The great and only game of yap, yap, yap, came to a fitting climax when the Foreign Relations Committee of the Senate asked the President of the United States how old he was, where he was born and why, and if he could read and write. Well no, they didn’t ask exactly these questions, but they only skipped a few such.
28 January 1946, Dallas (TX) Morning News, section II, pg. 5:
...the presentation of the rose, buffo spirit in the musical “yatata” of the intrigants,...
13 July 1946, Dallas (TX) Morning News, section II, pg. 4:
For we are telling no secret when we say that the candidate at the microphone stumbles through words that somebody else wrote. Fifteen minute periods of yatata are interminably dull without the exercise of the subtlest radio art.
17 July 1946, Dallas (TX) Morning News, section I, pg. 8:
The new acoustical ceiling has almost been installed in the lobby, guaranteed to deaden the intermission “yatata.”
11 October 1947, New York (NY) Times, “Allegro Broadway review by Brooks Atkinson, pg. 10:
For Mr. Rodgers and Mr. Hammerstein are able composers in any vein, and they have some notable numbers for the modern portion of their play. “Money Isn’t Everything” is a skillful satire of materialism,; “Yatata, Yatata, Yatata” is a savage cartoon of cocktail parties,...
2 November 1947, New York (NY) Times, “‘Allegro” a Fragment of The American legend” by Brooks Atkinson, pg. X1:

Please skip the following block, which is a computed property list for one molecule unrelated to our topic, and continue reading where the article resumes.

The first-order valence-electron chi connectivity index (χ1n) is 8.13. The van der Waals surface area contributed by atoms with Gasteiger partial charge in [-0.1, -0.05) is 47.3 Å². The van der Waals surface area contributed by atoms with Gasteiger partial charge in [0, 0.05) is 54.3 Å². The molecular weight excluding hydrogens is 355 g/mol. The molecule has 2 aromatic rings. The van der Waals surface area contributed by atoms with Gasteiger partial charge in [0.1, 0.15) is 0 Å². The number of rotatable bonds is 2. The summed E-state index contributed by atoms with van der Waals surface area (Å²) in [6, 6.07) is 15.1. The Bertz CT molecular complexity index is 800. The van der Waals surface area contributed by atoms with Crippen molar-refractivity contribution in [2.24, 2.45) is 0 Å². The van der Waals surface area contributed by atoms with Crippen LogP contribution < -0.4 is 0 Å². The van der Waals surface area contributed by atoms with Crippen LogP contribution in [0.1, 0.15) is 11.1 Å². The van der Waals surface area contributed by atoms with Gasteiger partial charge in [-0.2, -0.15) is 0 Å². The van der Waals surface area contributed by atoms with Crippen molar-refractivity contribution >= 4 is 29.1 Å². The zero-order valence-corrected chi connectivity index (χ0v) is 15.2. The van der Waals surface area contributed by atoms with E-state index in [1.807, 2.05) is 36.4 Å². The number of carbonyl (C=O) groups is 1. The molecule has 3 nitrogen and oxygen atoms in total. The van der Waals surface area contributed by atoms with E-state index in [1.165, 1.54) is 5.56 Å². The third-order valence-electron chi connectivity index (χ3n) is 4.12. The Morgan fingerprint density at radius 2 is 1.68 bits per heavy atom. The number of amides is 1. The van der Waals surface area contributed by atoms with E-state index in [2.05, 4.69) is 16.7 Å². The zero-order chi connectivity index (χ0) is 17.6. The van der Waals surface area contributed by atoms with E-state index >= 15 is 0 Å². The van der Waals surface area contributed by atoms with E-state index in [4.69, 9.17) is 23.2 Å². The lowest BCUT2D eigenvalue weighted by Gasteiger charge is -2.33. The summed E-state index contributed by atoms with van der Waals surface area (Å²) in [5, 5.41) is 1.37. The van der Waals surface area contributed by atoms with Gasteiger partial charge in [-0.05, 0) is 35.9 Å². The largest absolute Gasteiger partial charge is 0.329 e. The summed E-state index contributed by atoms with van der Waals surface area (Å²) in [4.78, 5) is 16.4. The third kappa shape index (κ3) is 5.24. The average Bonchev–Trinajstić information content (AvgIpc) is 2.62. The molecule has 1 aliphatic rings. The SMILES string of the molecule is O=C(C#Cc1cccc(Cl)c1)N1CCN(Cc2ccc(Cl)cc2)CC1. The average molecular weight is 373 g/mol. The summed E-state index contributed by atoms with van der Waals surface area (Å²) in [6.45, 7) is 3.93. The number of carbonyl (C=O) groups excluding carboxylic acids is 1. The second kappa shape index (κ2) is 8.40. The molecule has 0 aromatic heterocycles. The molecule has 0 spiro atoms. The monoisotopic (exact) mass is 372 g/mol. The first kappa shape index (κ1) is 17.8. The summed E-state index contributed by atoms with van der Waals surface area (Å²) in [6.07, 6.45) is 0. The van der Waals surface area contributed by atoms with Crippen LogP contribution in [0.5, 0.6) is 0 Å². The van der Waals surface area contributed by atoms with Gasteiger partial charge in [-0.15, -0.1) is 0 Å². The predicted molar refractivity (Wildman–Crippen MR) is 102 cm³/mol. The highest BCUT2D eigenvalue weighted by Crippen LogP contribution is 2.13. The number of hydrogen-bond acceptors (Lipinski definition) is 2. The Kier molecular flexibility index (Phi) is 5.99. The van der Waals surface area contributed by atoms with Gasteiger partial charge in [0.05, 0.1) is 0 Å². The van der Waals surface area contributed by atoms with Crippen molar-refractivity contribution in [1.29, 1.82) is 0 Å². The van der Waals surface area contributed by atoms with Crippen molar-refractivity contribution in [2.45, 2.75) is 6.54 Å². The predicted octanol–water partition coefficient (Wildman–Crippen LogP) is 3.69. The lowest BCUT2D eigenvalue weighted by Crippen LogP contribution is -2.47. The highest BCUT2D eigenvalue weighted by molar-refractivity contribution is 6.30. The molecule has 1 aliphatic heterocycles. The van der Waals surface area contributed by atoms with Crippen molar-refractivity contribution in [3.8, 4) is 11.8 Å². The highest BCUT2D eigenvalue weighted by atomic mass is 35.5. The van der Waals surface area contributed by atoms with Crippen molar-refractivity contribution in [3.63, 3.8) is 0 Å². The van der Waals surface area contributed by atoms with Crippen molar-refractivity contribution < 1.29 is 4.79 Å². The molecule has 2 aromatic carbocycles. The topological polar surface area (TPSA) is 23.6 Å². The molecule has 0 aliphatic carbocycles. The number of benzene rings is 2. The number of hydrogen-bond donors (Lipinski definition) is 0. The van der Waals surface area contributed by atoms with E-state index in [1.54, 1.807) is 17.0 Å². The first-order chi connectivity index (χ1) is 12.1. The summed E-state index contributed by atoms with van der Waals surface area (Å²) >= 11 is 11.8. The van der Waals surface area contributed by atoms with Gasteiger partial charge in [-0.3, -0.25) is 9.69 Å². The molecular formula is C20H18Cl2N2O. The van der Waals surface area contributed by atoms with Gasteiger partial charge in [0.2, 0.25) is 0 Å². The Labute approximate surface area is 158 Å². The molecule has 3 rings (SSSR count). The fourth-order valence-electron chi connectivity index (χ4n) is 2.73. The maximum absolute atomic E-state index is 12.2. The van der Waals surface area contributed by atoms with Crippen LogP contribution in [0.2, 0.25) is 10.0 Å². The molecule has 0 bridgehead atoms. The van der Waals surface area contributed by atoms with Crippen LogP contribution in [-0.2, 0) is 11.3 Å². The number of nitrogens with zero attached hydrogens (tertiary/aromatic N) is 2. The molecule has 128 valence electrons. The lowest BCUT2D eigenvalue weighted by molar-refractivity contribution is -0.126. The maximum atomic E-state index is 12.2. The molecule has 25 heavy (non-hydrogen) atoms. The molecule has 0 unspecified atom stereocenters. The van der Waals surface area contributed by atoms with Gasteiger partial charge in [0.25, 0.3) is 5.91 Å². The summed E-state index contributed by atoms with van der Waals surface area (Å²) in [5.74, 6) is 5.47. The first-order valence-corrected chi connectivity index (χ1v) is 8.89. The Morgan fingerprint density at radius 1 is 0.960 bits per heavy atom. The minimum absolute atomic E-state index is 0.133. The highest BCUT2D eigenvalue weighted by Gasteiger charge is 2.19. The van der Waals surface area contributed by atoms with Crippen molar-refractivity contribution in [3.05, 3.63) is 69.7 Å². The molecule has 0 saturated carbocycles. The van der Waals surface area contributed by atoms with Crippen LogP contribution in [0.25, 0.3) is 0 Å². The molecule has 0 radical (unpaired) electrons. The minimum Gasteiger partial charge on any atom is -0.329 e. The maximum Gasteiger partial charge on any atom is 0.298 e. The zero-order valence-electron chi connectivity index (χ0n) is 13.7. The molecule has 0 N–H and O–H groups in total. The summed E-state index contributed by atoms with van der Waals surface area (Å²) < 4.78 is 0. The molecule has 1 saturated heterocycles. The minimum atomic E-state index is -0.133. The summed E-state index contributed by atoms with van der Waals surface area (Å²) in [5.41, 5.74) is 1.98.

Mr. Rodger and Mr. Hammerstein have written two clever songs for the second act—“Yatata, Yatata, Yatata,” which is a savage cartoon of the barbaric social function known as the cocktail party, and “The Gentleman Is a Dope,” which is superior blues music.
26 December 1947, Dallas (TX) Morning News, section I, pg. 4:
But who stops to think what the cook stands, day in and day out? Breakfast, lunch, dinner, stove, icebox, sink, garbage pail, yatata, yatata, yatata.
Jim Dandy: fat man in a famine
a play by William Saroyan
New York, NY: Samuel French
Yatata yatata yatata.
18 August 1948, Long Beach (CA) Independent. pg. 18, col. 1 ad:
Yatata ... yatata ... the talk is all about Chatterbox, Knox’s own little Tomboy Cap with the young, young come-on look!
19 September 1948, New York (NY) Times, pg. X5:
(Three announcers—ed.)
25 February 1949, Nashua (NH) Telegraph, “Just Pitching” by John Wheeler, pg. 6, col. 2:
The dialogue sounded like “yatata, yata, yatata.” (...) It just went on “yatata, yata, yatata.” Try it yourself sometime unless this warning cures you of the habit of cocktail parties.
21 January 1961, Capital Times (Madison, WI), “A Boy, His Bomb—And The Comic Books” by John Crosby (NY), pg. 18, col. 5:
The boy looked up, clearly irritated by all this yatata yatata. 
18 April 1961, Reno (NV) Evening Gazette, pg 16 (cartoons):
(“Gordo” cartoon by Gus Arriola—ed.) 
Google Books
Language on Vacation
by Dmitri A. Borgmann
New York, NY: Charles Scribner’s Sons
Pg. 175:
YATATA YATATA (monotonous talk, idle chatter).
Google Books
Two Small Bodies
a play by Neal Bell
New York, NY: Dramatists Play Service, Inc.
Pg. 12:
EILEEN> (Imitating, tough.) “Don’t fuck with me or I’ll kill ya,” “Kick ass,” “Yadda yadda.”
Google Books
Sophie’s Choice
by William Styron
New York, NY: Bantam Books
Pg. 50:
“Yatata Yatata all day long. I can’t stand that telephone.”

Posted by Barry Popik
New York CityNames/Phrases • Sunday, May 25, 2008 • Permalink